Learn how to identify your ideal customer as a VA in this Guest Blog by Sam Wilson, Co-Founder of Virtalent
If you’ve decided to go full steam ahead into setting yourself up as a VA and haven’t given much thought to who your ideal client is, stop! Take a breath and rewind.
This is the single most important step you can take when you start your business. The more time you spend thinking about it upfront, the less time you’ll waste later down the line.
Why is it important? Well, if you don’t complete this important step, you’ll most likely end up stressed and unhappy, working with people who just don’t fit with your values. That’s why we make a really big deal about our matchmaking process at Virtalent. Nobody wants an unhappy VA or client. Nobody!
The other big benefit is that once you’ve got a better picture of who they are, you’ll be able to nail your marketing strategy, meaning they’ll start to sit up and take notice. It’s a no brainer.
So how do you get started?
- Ask yourself some important questions
First off, have a think about your own experience to date. What do you enjoy doing? What are you really good at? What tasks and projects do you dislike? How do you like to work? What are your values and goals? Try and narrow it down.
If you stick to doing what you love, you’re much more likely to impress and you’ll build a business you adore.
- Create your ideal client profile
Do you prefer working with big companies, start-ups, individuals or small businesses? What kind of personalities do you like working with? Are they usually creative? Disorganised? Hands-off? Where in their business journey are they?
Write it all down and build a clear profile. The more detail the better.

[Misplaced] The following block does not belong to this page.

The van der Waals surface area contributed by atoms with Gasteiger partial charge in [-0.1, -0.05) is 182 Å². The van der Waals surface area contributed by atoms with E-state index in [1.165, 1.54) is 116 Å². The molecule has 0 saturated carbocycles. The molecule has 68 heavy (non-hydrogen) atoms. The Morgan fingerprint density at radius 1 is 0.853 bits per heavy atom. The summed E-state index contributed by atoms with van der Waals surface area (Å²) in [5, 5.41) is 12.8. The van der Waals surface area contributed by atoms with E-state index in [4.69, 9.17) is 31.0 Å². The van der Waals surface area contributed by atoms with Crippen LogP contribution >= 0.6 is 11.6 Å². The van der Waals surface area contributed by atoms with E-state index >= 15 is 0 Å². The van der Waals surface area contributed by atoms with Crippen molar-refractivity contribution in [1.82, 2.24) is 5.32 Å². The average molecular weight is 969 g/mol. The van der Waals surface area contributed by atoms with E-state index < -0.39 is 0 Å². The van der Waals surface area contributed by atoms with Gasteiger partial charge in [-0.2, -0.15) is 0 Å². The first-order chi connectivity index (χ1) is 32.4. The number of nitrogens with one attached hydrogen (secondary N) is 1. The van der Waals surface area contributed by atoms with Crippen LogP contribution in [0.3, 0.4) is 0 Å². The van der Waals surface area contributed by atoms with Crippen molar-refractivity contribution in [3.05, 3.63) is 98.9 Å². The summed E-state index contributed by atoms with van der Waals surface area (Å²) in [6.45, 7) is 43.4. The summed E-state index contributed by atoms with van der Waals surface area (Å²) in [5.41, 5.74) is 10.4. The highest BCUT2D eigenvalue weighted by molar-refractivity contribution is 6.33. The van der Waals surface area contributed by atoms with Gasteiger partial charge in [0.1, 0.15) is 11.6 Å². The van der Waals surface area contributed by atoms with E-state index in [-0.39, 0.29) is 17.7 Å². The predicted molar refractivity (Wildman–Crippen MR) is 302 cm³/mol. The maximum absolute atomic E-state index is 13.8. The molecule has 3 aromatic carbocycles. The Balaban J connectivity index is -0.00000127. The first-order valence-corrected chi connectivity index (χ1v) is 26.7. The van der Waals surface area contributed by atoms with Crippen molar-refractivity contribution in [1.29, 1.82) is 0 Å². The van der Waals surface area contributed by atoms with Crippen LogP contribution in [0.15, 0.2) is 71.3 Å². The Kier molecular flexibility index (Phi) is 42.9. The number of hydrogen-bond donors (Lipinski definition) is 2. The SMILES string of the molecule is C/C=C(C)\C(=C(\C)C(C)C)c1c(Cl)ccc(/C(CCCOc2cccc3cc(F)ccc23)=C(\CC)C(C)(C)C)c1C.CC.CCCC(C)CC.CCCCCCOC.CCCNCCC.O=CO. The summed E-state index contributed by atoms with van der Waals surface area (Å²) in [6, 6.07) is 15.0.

- Get to know your ideal client
Get inside their head. What are their goals? What are their pain points? What are they struggling with? How can you help solve these problems for them? Put yourself in their shoes.
Some examples could include:
- A newly established business owner with a day job. They can only work on their business at evenings and weekends, meaning they struggle to do work that needs to be done during the working day. It’s taking a long time to grow their brand as a result!
- A business owner who is further down in their journey. They are growing their business alone, meaning they have to do everything. There are some tasks they don’t enjoy doing or aren’t very good at, and it can feel overwhelming at times. They need to streamline their day and have more space to focus.
The challenges often boil down to time, focus and skill. But it’s a good idea to hone down exactly what issues your particular target customer is facing. Once you’ve got a crystal-clear picture, you can knuckle down and tailor your marketing and messaging with them in mind. You can show them that you understand their problems and you have the solution.
The best news of all? Once you find one, others will follow!
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